The Law Dean Series

Jeremy R. Paul

Northeastern University School of Law
Jeremy R. Paul
Northeastern University School of Law

One of the continuing themes as we interview law school deans around the nation is the idea that the legal profession is continually changing and evolving, and that the nature of legal education must likewise adapt to meet the needs of future lawyers and the public they serve. Northeastern University School of Law in Boston is a law school that fully embraces the idea of change and innovation. According  to its website, NUSL "seek[s] to amend traditional notions of what law can achieve." Its experiential Cooperative Legal Education Program allows law students to graduate with almost a full year of full-time legal work experience.

Since 2012, Jeremy R. Paul has served as dean of Northeastern University School of Law, where he also teaches Constitutional Law, Property and Jurisprudence. Dean Paul obtained his undergraduate degree from Princeton University and his law degree from Harvard Law School. Prior to becoming dean of NUSL, he was a professor of law and dean of the University of Connecticut School of Law, serving on the faculty there for 23 years. He is a renowned legal educator and widely published author.

Dean Paul is the latest law school dean to participate in our interview series. Here is what he has to say about the evolving legal profession:

What is the single biggest challenge that you face as Dean?

Finding the necessary financial resources to support academic instruction and research of the very highest quality.

Which areas of the law do you think will experience the biggest growth over the next few years?

Consumer law; Energy Law; Laws governing robots; cybersecurity.

Is teaching law now different compared to when you were a law student?

Clinical instruction is far more prevalent. Students are accustomed to visual aids such as Power Point. Curricula are and should be more interdisciplinary. But remarkably there are more similarities than differences between classrooms of today and those of the late 1970's. Indeed, my mother took Contracts in 1949; I took it in 1978; and my youngest son just last year. I suspect that any of us would have felt right at home in all three courses.

How do you think technology will impact criminal defense?

More and more crimes and interrogations will be captured on film so that there will be video evidence. Surveillance of all kinds will become more prevalent. There will be a temptation to use Skype for witnesses, even including defendants. And, of course, all sorts of identification techniques such as DNA evidence will continue to improve.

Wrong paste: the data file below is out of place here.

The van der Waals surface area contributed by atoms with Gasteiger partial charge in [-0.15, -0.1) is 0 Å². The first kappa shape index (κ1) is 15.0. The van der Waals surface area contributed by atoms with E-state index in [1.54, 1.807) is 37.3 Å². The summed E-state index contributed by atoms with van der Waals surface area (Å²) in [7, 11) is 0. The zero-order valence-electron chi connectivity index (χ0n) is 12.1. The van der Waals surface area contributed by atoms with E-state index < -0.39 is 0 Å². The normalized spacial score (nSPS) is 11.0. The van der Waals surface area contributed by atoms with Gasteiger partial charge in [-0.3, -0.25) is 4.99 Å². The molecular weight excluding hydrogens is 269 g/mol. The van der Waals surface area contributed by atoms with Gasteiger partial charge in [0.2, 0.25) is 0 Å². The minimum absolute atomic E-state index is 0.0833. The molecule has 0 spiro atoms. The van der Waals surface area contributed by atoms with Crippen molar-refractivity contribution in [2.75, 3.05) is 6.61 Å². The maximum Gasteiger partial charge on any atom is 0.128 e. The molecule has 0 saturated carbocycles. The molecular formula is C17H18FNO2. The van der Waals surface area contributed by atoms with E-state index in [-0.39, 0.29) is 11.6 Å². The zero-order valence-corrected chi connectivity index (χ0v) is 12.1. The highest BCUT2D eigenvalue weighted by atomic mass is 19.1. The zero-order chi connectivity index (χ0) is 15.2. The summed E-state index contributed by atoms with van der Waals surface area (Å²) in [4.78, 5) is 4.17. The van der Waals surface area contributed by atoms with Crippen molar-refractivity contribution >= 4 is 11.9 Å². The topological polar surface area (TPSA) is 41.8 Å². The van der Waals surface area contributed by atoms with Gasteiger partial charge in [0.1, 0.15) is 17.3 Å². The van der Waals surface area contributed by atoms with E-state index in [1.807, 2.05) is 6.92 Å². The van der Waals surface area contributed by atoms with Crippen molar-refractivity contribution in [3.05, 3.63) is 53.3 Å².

What do you think are the biggest legal challenges facing the Supreme Court?

The Court will confront powerful challenges to the bedrock beliefs of our country. These will focus on efforts to curtail voting rights; assertions of broad executive authority; attacks on freedom of the press; and even greater restrictions on access to courts.

Are there any aspects of practicing law you miss due to being in education?

My favorite days in law practice were the days I got a new case or a new problem. I have those as dean as well, but practice offered a greater variety of entirely different challenges.

If you could invite any three legal or governmental identities (living or dead, real or fictitious) to a meal whom would you invite?

When Barack Obama was elected President, people were rightfully thrilled but also somewhat surprised that the country had elected its first African-American President. But I was even more surprised that we had chosen a former President of the Harvard Law Review. I would love to ask him how he thinks the country can escape its current era of destructive polarization. I would like to have dinner with David Simon, the creator of The Wire, the most trenchant commentary on our Legal System I have seen. And my final choice would be Roberto Unger, who is among the most brilliant writers I have had the privilege to read.

What is your favorite legal movie?

My favorite legal movie is A Few Good Men. Tom Cruise's cross-examination of the Jack Nicholson character that leads to Nicholson's famous crack-up on the witness stand is just priceless.

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